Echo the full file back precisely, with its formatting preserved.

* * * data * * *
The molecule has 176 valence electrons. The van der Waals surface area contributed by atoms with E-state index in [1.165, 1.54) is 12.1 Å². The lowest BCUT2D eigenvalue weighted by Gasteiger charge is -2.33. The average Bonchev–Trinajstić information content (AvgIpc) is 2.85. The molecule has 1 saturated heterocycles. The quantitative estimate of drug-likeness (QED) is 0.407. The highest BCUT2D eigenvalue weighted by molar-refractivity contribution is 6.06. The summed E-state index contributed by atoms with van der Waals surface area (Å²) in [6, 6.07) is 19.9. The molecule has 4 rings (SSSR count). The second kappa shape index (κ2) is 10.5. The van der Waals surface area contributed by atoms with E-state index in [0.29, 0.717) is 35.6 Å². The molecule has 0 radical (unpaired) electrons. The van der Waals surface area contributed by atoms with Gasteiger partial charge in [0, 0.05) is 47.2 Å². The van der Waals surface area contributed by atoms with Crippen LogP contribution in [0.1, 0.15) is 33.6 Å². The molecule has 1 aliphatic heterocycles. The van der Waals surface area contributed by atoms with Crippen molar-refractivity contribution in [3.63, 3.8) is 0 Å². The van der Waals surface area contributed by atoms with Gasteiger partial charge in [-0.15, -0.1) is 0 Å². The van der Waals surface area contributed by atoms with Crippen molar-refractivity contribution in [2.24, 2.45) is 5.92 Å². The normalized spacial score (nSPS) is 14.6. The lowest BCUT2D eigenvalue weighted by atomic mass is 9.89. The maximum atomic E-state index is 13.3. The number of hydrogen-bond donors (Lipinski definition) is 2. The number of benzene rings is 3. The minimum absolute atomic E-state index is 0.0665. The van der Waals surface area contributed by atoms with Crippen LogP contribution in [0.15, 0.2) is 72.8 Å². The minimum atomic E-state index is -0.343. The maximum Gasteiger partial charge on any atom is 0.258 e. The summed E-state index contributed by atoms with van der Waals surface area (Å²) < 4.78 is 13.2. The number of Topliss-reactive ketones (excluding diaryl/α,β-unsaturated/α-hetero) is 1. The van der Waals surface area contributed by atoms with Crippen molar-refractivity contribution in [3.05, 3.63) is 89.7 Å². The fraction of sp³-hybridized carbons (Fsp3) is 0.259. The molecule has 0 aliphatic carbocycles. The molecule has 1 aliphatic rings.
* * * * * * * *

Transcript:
The molecule has 176 valence electrons. The van der Waals surface area contributed by atoms with E-state index in [1.165, 1.54) is 12.1 Å². The lowest BCUT2D eigenvalue weighted by Gasteiger charge is -2.33. The average Bonchev–Trinajstić information content (AvgIpc) is 2.85. The molecule has 1 saturated heterocycles. The quantitative estimate of drug-likeness (QED) is 0.407. The highest BCUT2D eigenvalue weighted by molar-refractivity contribution is 6.06. The summed E-state index contributed by atoms with van der Waals surface area (Å²) in [6, 6.07) is 19.9. The molecule has 4 rings (SSSR count). The second kappa shape index (κ2) is 10.5. The van der Waals surface area contributed by atoms with E-state index in [0.29, 0.717) is 35.6 Å². The molecule has 0 radical (unpaired) electrons. The van der Waals surface area contributed by atoms with Gasteiger partial charge in [0, 0.05) is 47.2 Å². The van der Waals surface area contributed by atoms with Crippen LogP contribution in [0.1, 0.15) is 33.6 Å². The molecule has 1 aliphatic heterocycles. The van der Waals surface area contributed by atoms with Crippen molar-refractivity contribution in [3.63, 3.8) is 0 Å². The van der Waals surface area contributed by atoms with Gasteiger partial charge in [-0.15, -0.1) is 0 Å². The van der Waals surface area contributed by atoms with Crippen molar-refractivity contribution in [2.24, 2.45) is 5.92 Å². The normalized spacial score (nSPS) is 14.6. The lowest BCUT2D eigenvalue weighted by atomic mass is 9.89. The maximum atomic E-state index is 13.3. The number of hydrogen-bond donors (Lipinski definition) is 2. The number of benzene rings is 3. The minimum absolute atomic E-state index is 0.0665. The van der Waals surface area contributed by atoms with Crippen LogP contribution in [0.15, 0.2) is 72.8 Å². The minimum atomic E-state index is -0.343. The maximum Gasteiger partial charge on any atom is 0.258 e. The summed E-state index contributed by atoms with van der Waals surface area (Å²) < 4.78 is 13.2. The number of Topliss-reactive ketones (excluding diaryl/α,β-unsaturated/α-hetero) is 1. The van der Waals surface area contributed by atoms with Crippen molar-refractivity contribution in [3.05, 3.63) is 89.7 Å². The fraction of sp³-hybridized carbons (Fsp3) is 0.259. The molecule has 0 aliphatic carbocycles. The molecule has 1 aliphatic rings.